As I know this Jesus whose birth is celebrated in the festivities of Christmas, the true importance of Jude’s words of praise take on greater meaning for me. These are not just some spiritually right sounding words and phrases to recite in rote liturgical fashion; they are the essence of the calling that Christ has placed upon my life. Christ is shown most fully in His glory, majesty, dominion, and authority as I and other people of faith live out the love, grace, mercy, justice, and righteousness that the Lord has pour over and into us. The point of Christmas is that the lives of people in this world would be changed. The focus of that long-ago birth is the salvation of the people of this world from our separation from our Creator and thus from a death that starts at birth and that knows no end. We are each and all called upon to live out the salvation that God has gifted to us through Jesus. We do this by making Jude’s words of praise the on-going descriptor of the manner that we conduct our lives.

 

Blessings in Christ, and Merry Christmas.

Now to him who is able to keep you from stumbling and to present you blameless before the presence of his glory with great joy, to the only God, our Savior, through Jesus Christ our Lord, be glory, majesty, dominion, and authority, before all time and now and forever. Amen.

Jude 24, 25

 

There is a lot of debris littering our streets these days. This hard part of our reality has little to do with city budgets or road maintenance practices. Instead, it is directly related to the fact that we live in a world that is filled with conflict, disillusionment, and even despair. As we walk about we are probably going to encounter the damage that results from all of this strife. The sharp and hard-edged objects in the paths of the day are made up of broken hearts, shattered dreams, defeated plans, and deceived spirits. This world has become a workplace where hard hats and safety shoes are required.

 

So, what does singing praises to God have to do with safely getting from home to my destination and back again? The first thing that comes to mind is the fact that safety is relative and some aspects of it are overrated. If we are talking in terms of cuts, bruises, and even some broken bones, these are inevitable. Our bodies and our hearts will suffer as we go through life. There are too many obstacles and too much opposition for that not to happen. The safety that Jude is describing is different. He is focused on our spirits and on the deep-seated aspects of our hearts where our true beliefs and identity dwell.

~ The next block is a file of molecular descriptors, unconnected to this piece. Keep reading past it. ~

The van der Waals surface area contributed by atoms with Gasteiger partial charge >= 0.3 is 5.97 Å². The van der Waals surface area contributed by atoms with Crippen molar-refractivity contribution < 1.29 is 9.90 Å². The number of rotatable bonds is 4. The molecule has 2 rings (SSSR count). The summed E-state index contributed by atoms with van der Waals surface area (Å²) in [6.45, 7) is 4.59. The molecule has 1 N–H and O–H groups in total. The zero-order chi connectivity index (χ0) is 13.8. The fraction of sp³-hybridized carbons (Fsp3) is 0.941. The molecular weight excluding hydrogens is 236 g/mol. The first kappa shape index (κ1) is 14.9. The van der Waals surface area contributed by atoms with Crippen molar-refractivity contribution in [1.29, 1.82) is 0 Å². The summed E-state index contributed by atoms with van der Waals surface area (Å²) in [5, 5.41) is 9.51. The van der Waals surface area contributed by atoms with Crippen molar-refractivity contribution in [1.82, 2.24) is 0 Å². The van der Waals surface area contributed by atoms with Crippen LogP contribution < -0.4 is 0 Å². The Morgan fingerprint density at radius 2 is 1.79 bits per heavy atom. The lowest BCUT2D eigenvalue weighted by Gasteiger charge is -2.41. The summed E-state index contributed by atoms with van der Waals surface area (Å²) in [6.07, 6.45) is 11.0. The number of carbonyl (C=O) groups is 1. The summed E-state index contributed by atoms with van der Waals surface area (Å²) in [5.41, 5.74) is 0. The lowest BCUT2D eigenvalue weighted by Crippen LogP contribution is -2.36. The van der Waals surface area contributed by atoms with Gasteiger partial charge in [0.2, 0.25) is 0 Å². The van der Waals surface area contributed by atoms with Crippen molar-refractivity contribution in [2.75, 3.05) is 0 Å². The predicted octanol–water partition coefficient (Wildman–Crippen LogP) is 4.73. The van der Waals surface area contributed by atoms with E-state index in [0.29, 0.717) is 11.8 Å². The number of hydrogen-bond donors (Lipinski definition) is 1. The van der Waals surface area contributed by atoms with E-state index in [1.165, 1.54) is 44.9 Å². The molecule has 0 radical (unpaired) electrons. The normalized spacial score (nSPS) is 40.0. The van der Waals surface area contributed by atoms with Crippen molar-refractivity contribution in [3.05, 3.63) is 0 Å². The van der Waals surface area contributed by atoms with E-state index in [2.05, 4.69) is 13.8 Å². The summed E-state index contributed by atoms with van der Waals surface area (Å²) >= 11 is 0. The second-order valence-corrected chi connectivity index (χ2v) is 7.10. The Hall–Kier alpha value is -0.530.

God does protect our souls. He guards His children with a ferocity that dwarfs that of the most protective of animal or human parent. He is the one who guards and cares for us with no hidden agenda, concealed motive, or additional payment required. Jude is saying that we can enter into the peace and the joy of God’s loving presence by taking our eyes off of ourselves and by looking up toward God. As we do this we stop focusing on the damage that life has caused and we tune our ears to hearing God’s voice. As we look upon the Lord’s glory, see His extraordinary love and grace, recognize God’s position as Creator, and submit to the absolute authority of Jesus Christ; the truth of God’s Word becomes the loud voice of reason that guides each step that we need to take today.

 

Now to Him who is able to keep you from stumbling and to present you blameless before the presence of His glory with great joy, to the only God, our Savior, through Jesus Christ our Lord, be glory, majesty, dominion, and authority, before all time and now and forever. Amen.

Jude 24, 25

 

Jude’s short letter is all about the fact that salvation has always been the work of Jesus. That is true for all of history, not just the period of time that we might call the age of the New Testament. So, if we desire to be saved, we need to remain singularly focused on the One who saves, that is Jesus, the Christ. He calls upon us to follow Him in all things and with a totality of commitment that literally drives all else out of us and replaces those former, worldly elements with Christ-imbued righteous truth. There is much in our world that wars with this transformation. Many people and the institutions that they promote are antagonistic to God and to His people. This is the struggle that Jude warns about.

 

Yet, I think that this little benediction speaks loudly about why people who know Christ can be thankful in the midst of the many struggles and uncertainties of life. Christ does not leave us out here all alone. He provides each and every one of His followers with absolute truth that we can anchor to in order to withstand the storms that come our way. His grace is more than all that we need to be brought into the presence of the most holy God and declared worthy, pure, blameless, and innocent. Christ stands as our defense against the attacks that evil launches against us and provides the touch of healing that we require in order to recover from the inevitable bruises that we receive as we contend for our faith.

 

In all of this there is great cause for thanksgiving. God is in this world. He has never been absent. Christ has been working for the redemption of people since the first of us defied God and became needy of grace and salvation. He has not and will not stop doing the same for all of humanity until the day of His final return. It is ours to choose to accept God’s mercy and follow Christ. So, as we have done that, we can know God and understand His greatness and live in the security of His rule of authority over this world. In Christ, we are the beloved subjects of the one and only true King. We are the recipients of the royal blessing of life, and there is no greater reason than this to cause us to lift up our voices in choruses of thanksgiving and praise.